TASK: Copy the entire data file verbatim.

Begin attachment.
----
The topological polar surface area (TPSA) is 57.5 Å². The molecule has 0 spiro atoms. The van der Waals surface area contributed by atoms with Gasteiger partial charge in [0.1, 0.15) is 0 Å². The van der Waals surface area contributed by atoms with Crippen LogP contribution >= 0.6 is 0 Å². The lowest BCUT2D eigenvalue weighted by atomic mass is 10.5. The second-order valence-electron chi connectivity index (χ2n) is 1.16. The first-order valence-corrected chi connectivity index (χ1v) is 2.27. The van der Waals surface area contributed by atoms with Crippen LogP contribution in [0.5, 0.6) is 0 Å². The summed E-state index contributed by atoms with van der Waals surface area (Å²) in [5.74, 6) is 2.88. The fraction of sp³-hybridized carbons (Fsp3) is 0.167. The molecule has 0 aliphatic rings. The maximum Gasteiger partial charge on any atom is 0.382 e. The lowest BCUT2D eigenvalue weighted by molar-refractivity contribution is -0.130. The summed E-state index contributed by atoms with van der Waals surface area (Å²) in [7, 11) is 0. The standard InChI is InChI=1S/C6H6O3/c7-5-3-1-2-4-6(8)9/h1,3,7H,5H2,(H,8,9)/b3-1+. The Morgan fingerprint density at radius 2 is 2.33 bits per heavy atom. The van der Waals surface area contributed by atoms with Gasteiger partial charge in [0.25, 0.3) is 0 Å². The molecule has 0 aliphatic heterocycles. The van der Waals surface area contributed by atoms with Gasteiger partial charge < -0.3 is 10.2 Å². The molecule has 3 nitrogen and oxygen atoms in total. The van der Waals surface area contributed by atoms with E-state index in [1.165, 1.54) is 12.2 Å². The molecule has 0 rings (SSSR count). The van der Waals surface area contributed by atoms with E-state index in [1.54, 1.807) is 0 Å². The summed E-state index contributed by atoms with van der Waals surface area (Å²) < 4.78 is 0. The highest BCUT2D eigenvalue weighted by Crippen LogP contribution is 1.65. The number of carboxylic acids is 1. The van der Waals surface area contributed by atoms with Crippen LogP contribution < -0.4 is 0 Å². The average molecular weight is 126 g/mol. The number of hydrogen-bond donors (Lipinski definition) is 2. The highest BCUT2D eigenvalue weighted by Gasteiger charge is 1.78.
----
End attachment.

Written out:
The topological polar surface area (TPSA) is 57.5 Å². The molecule has 0 spiro atoms. The van der Waals surface area contributed by atoms with Gasteiger partial charge in [0.1, 0.15) is 0 Å². The van der Waals surface area contributed by atoms with Crippen LogP contribution >= 0.6 is 0 Å². The lowest BCUT2D eigenvalue weighted by atomic mass is 10.5. The second-order valence-electron chi connectivity index (χ2n) is 1.16. The first-order valence-corrected chi connectivity index (χ1v) is 2.27. The van der Waals surface area contributed by atoms with Crippen LogP contribution in [0.5, 0.6) is 0 Å². The summed E-state index contributed by atoms with van der Waals surface area (Å²) in [5.74, 6) is 2.88. The fraction of sp³-hybridized carbons (Fsp3) is 0.167. The molecule has 0 aliphatic rings. The maximum Gasteiger partial charge on any atom is 0.382 e. The lowest BCUT2D eigenvalue weighted by molar-refractivity contribution is -0.130. The summed E-state index contributed by atoms with van der Waals surface area (Å²) in [7, 11) is 0. The standard InChI is InChI=1S/C6H6O3/c7-5-3-1-2-4-6(8)9/h1,3,7H,5H2,(H,8,9)/b3-1+. The Morgan fingerprint density at radius 2 is 2.33 bits per heavy atom. The van der Waals surface area contributed by atoms with Gasteiger partial charge in [0.25, 0.3) is 0 Å². The molecule has 0 aliphatic heterocycles. The van der Waals surface area contributed by atoms with Gasteiger partial charge < -0.3 is 10.2 Å². The molecule has 3 nitrogen and oxygen atoms in total. The van der Waals surface area contributed by atoms with E-state index in [1.165, 1.54) is 12.2 Å². The molecule has 0 rings (SSSR count). The van der Waals surface area contributed by atoms with E-state index in [1.54, 1.807) is 0 Å². The summed E-state index contributed by atoms with van der Waals surface area (Å²) < 4.78 is 0. The highest BCUT2D eigenvalue weighted by Crippen LogP contribution is 1.65. The number of carboxylic acids is 1. The van der Waals surface area contributed by atoms with Crippen LogP contribution < -0.4 is 0 Å². The average molecular weight is 126 g/mol. The number of hydrogen-bond donors (Lipinski definition) is 2. The highest BCUT2D eigenvalue weighted by Gasteiger charge is 1.78.